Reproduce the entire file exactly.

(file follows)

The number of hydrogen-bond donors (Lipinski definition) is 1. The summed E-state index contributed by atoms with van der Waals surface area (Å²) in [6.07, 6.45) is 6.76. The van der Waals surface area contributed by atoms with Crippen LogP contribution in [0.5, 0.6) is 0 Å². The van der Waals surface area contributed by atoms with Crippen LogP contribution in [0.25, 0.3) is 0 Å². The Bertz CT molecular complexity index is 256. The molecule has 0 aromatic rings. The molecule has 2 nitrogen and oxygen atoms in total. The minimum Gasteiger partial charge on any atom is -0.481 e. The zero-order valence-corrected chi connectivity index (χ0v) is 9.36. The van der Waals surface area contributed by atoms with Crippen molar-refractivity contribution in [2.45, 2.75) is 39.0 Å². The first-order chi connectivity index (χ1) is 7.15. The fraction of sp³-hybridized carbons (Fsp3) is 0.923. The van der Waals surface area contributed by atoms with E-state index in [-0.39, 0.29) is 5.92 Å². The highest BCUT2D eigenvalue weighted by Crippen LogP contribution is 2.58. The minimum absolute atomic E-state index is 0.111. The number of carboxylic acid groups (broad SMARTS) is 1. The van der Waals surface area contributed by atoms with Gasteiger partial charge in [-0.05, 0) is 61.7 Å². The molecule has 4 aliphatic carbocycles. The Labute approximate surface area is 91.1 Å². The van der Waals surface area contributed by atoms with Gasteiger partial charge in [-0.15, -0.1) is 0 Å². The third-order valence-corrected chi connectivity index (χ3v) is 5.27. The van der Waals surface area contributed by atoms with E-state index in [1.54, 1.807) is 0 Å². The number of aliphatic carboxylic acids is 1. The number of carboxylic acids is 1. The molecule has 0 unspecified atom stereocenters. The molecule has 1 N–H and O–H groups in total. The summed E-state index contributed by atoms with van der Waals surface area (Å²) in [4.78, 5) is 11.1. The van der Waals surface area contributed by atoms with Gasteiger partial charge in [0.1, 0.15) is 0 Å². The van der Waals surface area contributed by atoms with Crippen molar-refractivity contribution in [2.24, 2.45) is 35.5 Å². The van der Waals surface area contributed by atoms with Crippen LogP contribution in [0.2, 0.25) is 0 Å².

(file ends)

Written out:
The number of hydrogen-bond donors (Lipinski definition) is 1. The summed E-state index contributed by atoms with van der Waals surface area (Å²) in [6.07, 6.45) is 6.76. The van der Waals surface area contributed by atoms with Crippen LogP contribution in [0.5, 0.6) is 0 Å². The van der Waals surface area contributed by atoms with Crippen LogP contribution in [0.25, 0.3) is 0 Å². The Bertz CT molecular complexity index is 256. The molecule has 0 aromatic rings. The molecule has 2 nitrogen and oxygen atoms in total. The minimum Gasteiger partial charge on any atom is -0.481 e. The zero-order valence-corrected chi connectivity index (χ0v) is 9.36. The van der Waals surface area contributed by atoms with Crippen molar-refractivity contribution in [2.45, 2.75) is 39.0 Å². The first-order chi connectivity index (χ1) is 7.15. The fraction of sp³-hybridized carbons (Fsp3) is 0.923. The van der Waals surface area contributed by atoms with E-state index in [-0.39, 0.29) is 5.92 Å². The highest BCUT2D eigenvalue weighted by Crippen LogP contribution is 2.58. The minimum absolute atomic E-state index is 0.111. The number of carboxylic acid groups (broad SMARTS) is 1. The van der Waals surface area contributed by atoms with Gasteiger partial charge in [-0.05, 0) is 61.7 Å². The molecule has 4 aliphatic carbocycles. The Labute approximate surface area is 91.1 Å². The van der Waals surface area contributed by atoms with Gasteiger partial charge in [-0.15, -0.1) is 0 Å². The third-order valence-corrected chi connectivity index (χ3v) is 5.27. The van der Waals surface area contributed by atoms with E-state index in [1.54, 1.807) is 0 Å². The number of aliphatic carboxylic acids is 1. The number of carboxylic acids is 1. The molecule has 0 unspecified atom stereocenters. The molecule has 1 N–H and O–H groups in total. The summed E-state index contributed by atoms with van der Waals surface area (Å²) in [4.78, 5) is 11.1. The van der Waals surface area contributed by atoms with Gasteiger partial charge in [0.1, 0.15) is 0 Å². The van der Waals surface area contributed by atoms with Crippen molar-refractivity contribution in [2.24, 2.45) is 35.5 Å². The van der Waals surface area contributed by atoms with Crippen LogP contribution in [0.2, 0.25) is 0 Å².